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Climbing & Basketball


Original Post
MClay · · Unknown Hometown · Joined Mar 2015 · Points: 710

I am curious if there are any climbers that train for climbing whilst training for basketball. I have not come across other climbers that also play or have played basketball, but most of my climbing has been done outside of the USA in areas where basketball isn't common. Basketball was my primary sport growing up but I've not played much since I started climbing as my main physical activity. I've been following the Anderson's program and they are pretty anti-running. Recently I got back into basketball and I'm concurrently trying to follow an Anderson macrocycle while playing basketball recreationally. 

I am experimenting with the combination on myself and I'm not far enough into the new macrocycle to see much of difference in my climbing. However, after a month of moderate reintroduction of basketball "training", my upper legs have been trending in a larger/non-climberish direction. This is also evidenced in about 6 pounds of weight gained. This would not seem to be sustainable as climbing is still my main focus. Anyone been able to combine the two activities successfully and willing to share some advice?

Ryan Hamilton · · Orem · Joined Aug 2011 · Points: 20

I used to love basketball but I gave up on it years ago because of regular sprained ankles. I much prefer to stay injury free to climb than add messy basketball games into the mix. If you can do both, more power to you. 

Jplotz · · Wenatchee, WA · Joined Sep 2011 · Points: 1,055

Is your lifetime average >20.0 PPG?  I've always been a high scorer and seem to do all right climbing. 

On the other hand, my climbing friend of very modest (limited) climbing ability who also loves b-ball, can't shoot worth a shit and therefore excells at fouling other players.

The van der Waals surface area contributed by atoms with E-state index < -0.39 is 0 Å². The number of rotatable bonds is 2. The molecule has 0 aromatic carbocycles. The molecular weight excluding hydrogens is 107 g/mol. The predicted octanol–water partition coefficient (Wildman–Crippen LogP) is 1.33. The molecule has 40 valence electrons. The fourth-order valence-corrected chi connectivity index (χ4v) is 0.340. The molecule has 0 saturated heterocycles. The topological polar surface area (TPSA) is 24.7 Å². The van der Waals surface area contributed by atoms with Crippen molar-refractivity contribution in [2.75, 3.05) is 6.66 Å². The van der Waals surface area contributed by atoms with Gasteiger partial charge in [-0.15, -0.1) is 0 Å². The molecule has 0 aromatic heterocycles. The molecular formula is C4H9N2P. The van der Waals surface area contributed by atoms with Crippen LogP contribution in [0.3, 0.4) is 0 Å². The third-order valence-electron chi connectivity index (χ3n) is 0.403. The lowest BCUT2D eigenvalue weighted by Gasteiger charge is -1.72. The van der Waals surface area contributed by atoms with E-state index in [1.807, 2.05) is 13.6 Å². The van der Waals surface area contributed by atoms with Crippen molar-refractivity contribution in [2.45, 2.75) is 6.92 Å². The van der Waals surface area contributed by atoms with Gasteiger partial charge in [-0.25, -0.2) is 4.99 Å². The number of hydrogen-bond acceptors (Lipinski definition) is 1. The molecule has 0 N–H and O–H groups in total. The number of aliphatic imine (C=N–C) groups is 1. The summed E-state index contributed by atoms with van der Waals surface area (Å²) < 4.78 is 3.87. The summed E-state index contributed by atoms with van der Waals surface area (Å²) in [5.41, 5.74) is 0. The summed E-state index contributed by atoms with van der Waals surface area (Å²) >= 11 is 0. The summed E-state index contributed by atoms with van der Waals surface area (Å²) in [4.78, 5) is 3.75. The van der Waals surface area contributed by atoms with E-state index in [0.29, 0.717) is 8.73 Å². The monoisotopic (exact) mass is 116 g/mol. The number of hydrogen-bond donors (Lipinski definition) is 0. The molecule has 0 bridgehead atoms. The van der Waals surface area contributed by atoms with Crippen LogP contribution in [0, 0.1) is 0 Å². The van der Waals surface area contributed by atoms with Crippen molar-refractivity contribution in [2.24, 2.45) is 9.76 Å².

Is there a connection there?  I tend to think so.

Ryan Hamilton · · Orem · Joined Aug 2011 · Points: 20
Jplotz wrote:

Is your lifetime average >20.0 PPG?  I've always been a high scorer and seem to do all right climbing. 

On the other hand, my climbing friend of very modest (limited) climbing ability who also loves b-ball, can't shoot worth a shit and therefore excells at fouling other players. 

Is there a connection there?  I tend to think so.

I'm assuming this is aimed at me. The answer is no, I suck at both basketball and climbing. However, it is the other players playing sloppy that caused most of my injuries. Lots of dumb fouls by people that use wild effort to overcome lack of skill. Congratulations on your high bball and climbing skills. 

Jplotz · · Wenatchee, WA · Joined Sep 2011 · Points: 1,055

That's the biggest risk eh?  When you play rat ball against older folks who have lost their first step and therefore use their knees and elbows more than they should, and undercut you as you go for a rebound or lay-in.  

My point is, I agree with you, that if you value climbing more than hoops, then you're way more prone to season ending injury playing basketball.  The benefits of basketball as training are just increased quick burst cardio anyway, which doesnt seem to compliment climbing in any appreciable way.

I love shooting, and it pains to pass the ball.

ALuckyDuck · · Denver, CO · Joined May 2014 · Points: 60

I was thinking about this the other day after bricking every shot I took..I notice that the harder I'm climbing, the worse my shot is. It seems like the more you train for climbing, the more you will alter the muscle memory gained from practicing shooting (fine motor control). 

tenesmus · · Unknown Hometown · Joined Jan 2004 · Points: 2,190